My shorthairs hunt hard. Last time I looked, they don't pay much attention to MY "movements and body language". They quarter the wind, keep their nose to the ground and constantly work to pin a bird. The only time they really even look at me is when I beep the collar for them to come back, or when I'm walking in on a point. I really don't know what they would learn about my movements in the house that would be of any value to them in the field. What they need to be great hunters are good genetics and solid training. If love and devotion were all that was required for a dog to hunt loyally for an owner, we could train any dog to hunt pheasants...poodles, Heinz 57, etc. C'mon guys...think logically. If you want to have a dog in the house, power to you. But to try and suggest that keeping a dog outside somehow makes it less of a hunter only shows how little you really understand about what makes a hunting dog tick.

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To say your dog doesn't hunt as hard because he lives outside and not inside is ridiculous. My Britt lives outside. We spend tons of time with him each day. I can't imagine him hunting any harder for me than he already does. Everybody does things a little different, to say that one way is right is not very open minded.

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I think that outside dogs are detached from the family and there for never seem to hunt the way an indoor dog does if only because of the lack of understanding your movements and body language. )

Hmmmmm....Consider this field trial dogs are top notch dogs and the majority of them are not house dogs. Bloodlines and training effect how a dog performs, not where it sleeps at night.

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I have a small lot as well.. I am disciplined and make sure that i take my Lab out in the field everyday to let him run. It can work if you are willing to put the time into it!!!

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Plus studies have shown that kids that have pets are better students and more well rounded..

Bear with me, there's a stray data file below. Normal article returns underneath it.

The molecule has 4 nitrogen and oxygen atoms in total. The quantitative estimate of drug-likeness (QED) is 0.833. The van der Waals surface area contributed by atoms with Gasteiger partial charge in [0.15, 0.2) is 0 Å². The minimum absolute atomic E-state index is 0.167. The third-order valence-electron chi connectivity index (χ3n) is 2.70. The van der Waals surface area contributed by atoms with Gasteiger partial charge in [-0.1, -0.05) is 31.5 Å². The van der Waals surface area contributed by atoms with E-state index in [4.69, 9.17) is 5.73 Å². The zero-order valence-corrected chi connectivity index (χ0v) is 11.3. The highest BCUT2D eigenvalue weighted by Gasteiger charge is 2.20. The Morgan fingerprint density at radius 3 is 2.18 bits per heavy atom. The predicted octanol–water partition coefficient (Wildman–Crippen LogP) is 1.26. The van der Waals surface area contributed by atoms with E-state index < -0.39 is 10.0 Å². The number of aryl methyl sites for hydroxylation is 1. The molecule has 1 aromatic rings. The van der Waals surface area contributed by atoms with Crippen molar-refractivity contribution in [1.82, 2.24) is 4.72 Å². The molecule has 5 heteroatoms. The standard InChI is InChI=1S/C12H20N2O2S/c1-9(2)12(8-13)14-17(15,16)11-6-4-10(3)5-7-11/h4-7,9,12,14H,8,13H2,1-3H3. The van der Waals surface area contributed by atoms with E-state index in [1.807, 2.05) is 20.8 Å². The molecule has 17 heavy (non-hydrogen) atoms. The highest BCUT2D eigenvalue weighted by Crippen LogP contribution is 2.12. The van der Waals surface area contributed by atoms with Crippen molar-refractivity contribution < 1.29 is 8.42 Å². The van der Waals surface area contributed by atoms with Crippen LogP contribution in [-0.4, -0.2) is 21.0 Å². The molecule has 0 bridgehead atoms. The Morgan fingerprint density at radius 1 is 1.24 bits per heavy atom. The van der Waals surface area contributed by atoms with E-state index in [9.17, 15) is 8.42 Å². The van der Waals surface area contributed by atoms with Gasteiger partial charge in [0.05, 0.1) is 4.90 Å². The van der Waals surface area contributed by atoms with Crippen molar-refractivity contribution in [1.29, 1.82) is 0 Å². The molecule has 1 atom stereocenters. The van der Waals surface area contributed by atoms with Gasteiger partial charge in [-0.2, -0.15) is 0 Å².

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I have a small lot as well.. I am disciplined and make sure that i take my Lab out in the field everyday to let him run. It can work if you are willing to put the time into it!!!

JET!

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Once again...as was said in a previous thread, you are putting human emotions onto an animal. Just doesn't make sense.

My shorthairs hunt hard. Last time I looked, they don't pay much attention to MY "movements and body language". They quarter the wind, keep their nose to the ground and constantly work to pin a bird. The only time they really even look at me is when I beep the collar for them to come back, or when I'm walking in on a point. I really don't know what they would learn about my movements in the house that would be of any value to them in the field. What they need to be great hunters are good genetics and solid training. If love and devotion were all that was required for a dog to hunt loyally for an owner, we could train any dog to hunt pheasants...poodles, Heinz 57, etc. C'mon guys...think logically. If you want to have a dog in the house, power to you. But to try and suggest that keeping a dog outside somehow makes it less of a hunter only shows how little you really understand about what makes a hunting dog tick.

I wonder if thats why you need to give him a short beep on the collar. NEVER used one myself. Hear there popular nowadays. Not for me I guess. Like I said its just my opinion not a need to make me out as a villan here.And for your info Poodles used to be fine hunting dogs.Look it up. Just shows how much you know about what makes a hunting dog tick.

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Not going to make a big deal out of this...you think a dog hunts better because he lives in the house...so be it. If a dog doesn't hunt hard enough to occasionally test the limits of effective range (reason for collar), it isn't because he lives inside and loves his owner so much. I've seen plenty of shoe dusting outside dogs as well.

Getting a dog is like having a new baby.

When I went back and read this, it made our difference of opinion much easier to understand. I enjoy my dogs a lot, but it isn't even in the same league as to what I felt like when each of my 3 kids were born. Hope you're hunting season is going well!